‘I didn’t know what to do, life stopped’: Ukrainian newcomer recall journey from war

“On Feb. 24, 2022, my parents called me and said that the war had begun,” said Anastasiia Chernencko, the Ukrainian newcomer in Regina, Canada.

The war forced Chernencko to leave her homeland and she arrived in Canada three days ago. The number of newly arrived Ukrainians in Canada is increasing every day.

“After I knew that the war had begun, I was just sitting in shock for two hours reading the news,” said Chernencko. “The day before the war, I was walking around Kyiv with my friends, and was excited to start the new job the next day.”

According to the latest UN report, more than 1.7 million civilians have fled Ukraine due to the Russian invasion. The European Union says up to four million people can try to leave.

Chernencko said that together with her two close friends and their children, they decided to go to Poland. This was the closest and safest country.

“When we were leaving Kyiv by car, the children saw tanks and helicopters,” said Chernencko. “When the siren started, we stopped and started to run out of the car to find some shelter. It was very scary.”

Anastasiia Chernenko with her friend going to Poland

“I didn’t have time to take anything with me except money, documents, food and pyjamas,” said Chernencko.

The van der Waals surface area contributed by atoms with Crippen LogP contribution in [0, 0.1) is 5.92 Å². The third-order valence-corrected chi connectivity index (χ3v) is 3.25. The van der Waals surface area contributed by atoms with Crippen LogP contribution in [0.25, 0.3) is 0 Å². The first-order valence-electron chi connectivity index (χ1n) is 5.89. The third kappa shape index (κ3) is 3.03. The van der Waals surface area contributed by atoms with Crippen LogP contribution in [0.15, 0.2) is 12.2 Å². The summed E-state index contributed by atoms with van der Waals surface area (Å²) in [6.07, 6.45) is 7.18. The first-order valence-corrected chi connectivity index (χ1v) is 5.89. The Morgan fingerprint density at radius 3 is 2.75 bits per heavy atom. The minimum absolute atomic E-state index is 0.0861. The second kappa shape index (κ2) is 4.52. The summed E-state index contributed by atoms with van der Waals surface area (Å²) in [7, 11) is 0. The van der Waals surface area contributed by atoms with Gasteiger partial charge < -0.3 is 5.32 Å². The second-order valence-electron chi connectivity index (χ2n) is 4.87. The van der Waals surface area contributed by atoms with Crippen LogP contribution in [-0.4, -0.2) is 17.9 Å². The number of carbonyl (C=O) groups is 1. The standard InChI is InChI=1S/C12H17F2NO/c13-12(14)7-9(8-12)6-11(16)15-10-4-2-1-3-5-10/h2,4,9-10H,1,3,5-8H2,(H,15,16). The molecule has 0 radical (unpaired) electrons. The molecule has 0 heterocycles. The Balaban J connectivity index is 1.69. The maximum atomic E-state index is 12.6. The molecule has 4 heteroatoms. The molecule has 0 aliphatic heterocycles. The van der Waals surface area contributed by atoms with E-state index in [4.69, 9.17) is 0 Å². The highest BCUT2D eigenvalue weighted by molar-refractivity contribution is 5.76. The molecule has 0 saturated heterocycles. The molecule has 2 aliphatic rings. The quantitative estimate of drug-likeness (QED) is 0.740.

After Anastasiia crossed the Polish border, she and her friends were met by volunteers. They fed them, offered a warm tea and took them to a volunteer centre where all refugees could rest.

“When the Polish volunteers met me for the first time, they gave me a blanket to stay warm,” said Chernencko. “I brought this blanket with me to Canada as a symbol of war and kindness of Polish people.”

Since Feb. 24, 1.9 million people have left Ukraine for Poland, the Polish Border Guard Service said.

“Polish people were generous to me,” said Chernenko. “Their volunteers helped me to find a home where I stayed before my arrival in Canada. I was cooking to thank and help the family who gave me a place to live.”

“Children suffer the most in this war,” said Chernenko.

“When we moved to Poland with my friend’s kids, I saw that one of them drew some pictures of bloodied soldiers,” said Chernenko. “I was shocked.”

The picture of bloodied soldiers drew by children


After a month of waiting for a Canadian visa, Anastasiia was able to leave Poland and come to Canada, where her family was waiting for her.

Since the beginning of the war in Ukraine, Canada created a Canadian-Ukrainian emergency travel permit that is available for all Ukrainians. There are no restrictions on the number of applications. According to Immigration, Refugees and Citizenship Canada (IRCC), the Canadian Government received over 80,000 applications from March 30.


The Ukrainian Canadian Congress (UCC) promised to support new refugees arriving in Saskatchewan with housing, finances and other needs.

Also, Saskatchewan is planning to support Ukrainian refugees by sending delegation to German.

“These families will be able to find new homes in [Saskatchewan],” Alex Brown, the president of UCC told CTV Morning Live Saskatoon.

Also, many Ukrainians are trying to group around Saskatchewan to raise clothes, finances and other needs for newcomers. St. Michael Ukrainian Orthodox Church collected some donated clothing.

“Psychological help is also important,” said Chernencko. “When I was in Poland, I couldn’t hold the mug because my hands were shaking, and only a psychologist could help me.”

Many Ukrainians who have left their home feel guilty about being safe.

“Now it’s only emptiness and fear in Ukrainian people’s eyes because our peace was taken away,” said Chernencko.


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